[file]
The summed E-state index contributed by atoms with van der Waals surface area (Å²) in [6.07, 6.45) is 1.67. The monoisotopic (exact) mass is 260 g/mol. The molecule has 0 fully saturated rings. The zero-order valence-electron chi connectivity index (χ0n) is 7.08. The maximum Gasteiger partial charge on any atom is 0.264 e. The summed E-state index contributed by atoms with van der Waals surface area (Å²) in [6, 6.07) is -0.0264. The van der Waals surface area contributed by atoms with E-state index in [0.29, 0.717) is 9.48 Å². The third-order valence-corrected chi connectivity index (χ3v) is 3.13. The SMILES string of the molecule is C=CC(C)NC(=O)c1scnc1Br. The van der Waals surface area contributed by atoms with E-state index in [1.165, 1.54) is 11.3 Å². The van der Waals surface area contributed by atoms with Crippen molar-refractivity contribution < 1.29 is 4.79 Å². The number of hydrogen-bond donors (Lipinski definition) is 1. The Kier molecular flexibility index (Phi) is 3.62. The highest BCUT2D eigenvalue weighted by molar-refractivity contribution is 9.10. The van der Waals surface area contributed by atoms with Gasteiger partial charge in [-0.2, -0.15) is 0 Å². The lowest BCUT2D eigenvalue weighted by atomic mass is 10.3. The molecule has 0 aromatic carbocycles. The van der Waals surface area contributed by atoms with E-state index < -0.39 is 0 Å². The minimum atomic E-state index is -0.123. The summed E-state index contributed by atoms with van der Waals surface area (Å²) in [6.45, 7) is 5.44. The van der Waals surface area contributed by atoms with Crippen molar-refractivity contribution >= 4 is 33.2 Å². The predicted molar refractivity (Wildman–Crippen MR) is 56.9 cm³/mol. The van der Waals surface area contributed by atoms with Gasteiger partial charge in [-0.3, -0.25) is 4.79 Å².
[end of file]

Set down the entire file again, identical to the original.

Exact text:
The summed E-state index contributed by atoms with van der Waals surface area (Å²) in [6.07, 6.45) is 1.67. The monoisotopic (exact) mass is 260 g/mol. The molecule has 0 fully saturated rings. The zero-order valence-electron chi connectivity index (χ0n) is 7.08. The maximum Gasteiger partial charge on any atom is 0.264 e. The summed E-state index contributed by atoms with van der Waals surface area (Å²) in [6, 6.07) is -0.0264. The van der Waals surface area contributed by atoms with E-state index in [0.29, 0.717) is 9.48 Å². The third-order valence-corrected chi connectivity index (χ3v) is 3.13. The SMILES string of the molecule is C=CC(C)NC(=O)c1scnc1Br. The van der Waals surface area contributed by atoms with E-state index in [1.165, 1.54) is 11.3 Å². The van der Waals surface area contributed by atoms with Crippen molar-refractivity contribution < 1.29 is 4.79 Å². The number of hydrogen-bond donors (Lipinski definition) is 1. The Kier molecular flexibility index (Phi) is 3.62. The highest BCUT2D eigenvalue weighted by molar-refractivity contribution is 9.10. The van der Waals surface area contributed by atoms with Gasteiger partial charge in [-0.2, -0.15) is 0 Å². The lowest BCUT2D eigenvalue weighted by atomic mass is 10.3. The molecule has 0 aromatic carbocycles. The van der Waals surface area contributed by atoms with E-state index < -0.39 is 0 Å². The minimum atomic E-state index is -0.123. The summed E-state index contributed by atoms with van der Waals surface area (Å²) in [6.45, 7) is 5.44. The van der Waals surface area contributed by atoms with Crippen molar-refractivity contribution >= 4 is 33.2 Å². The predicted molar refractivity (Wildman–Crippen MR) is 56.9 cm³/mol. The van der Waals surface area contributed by atoms with Gasteiger partial charge in [-0.3, -0.25) is 4.79 Å².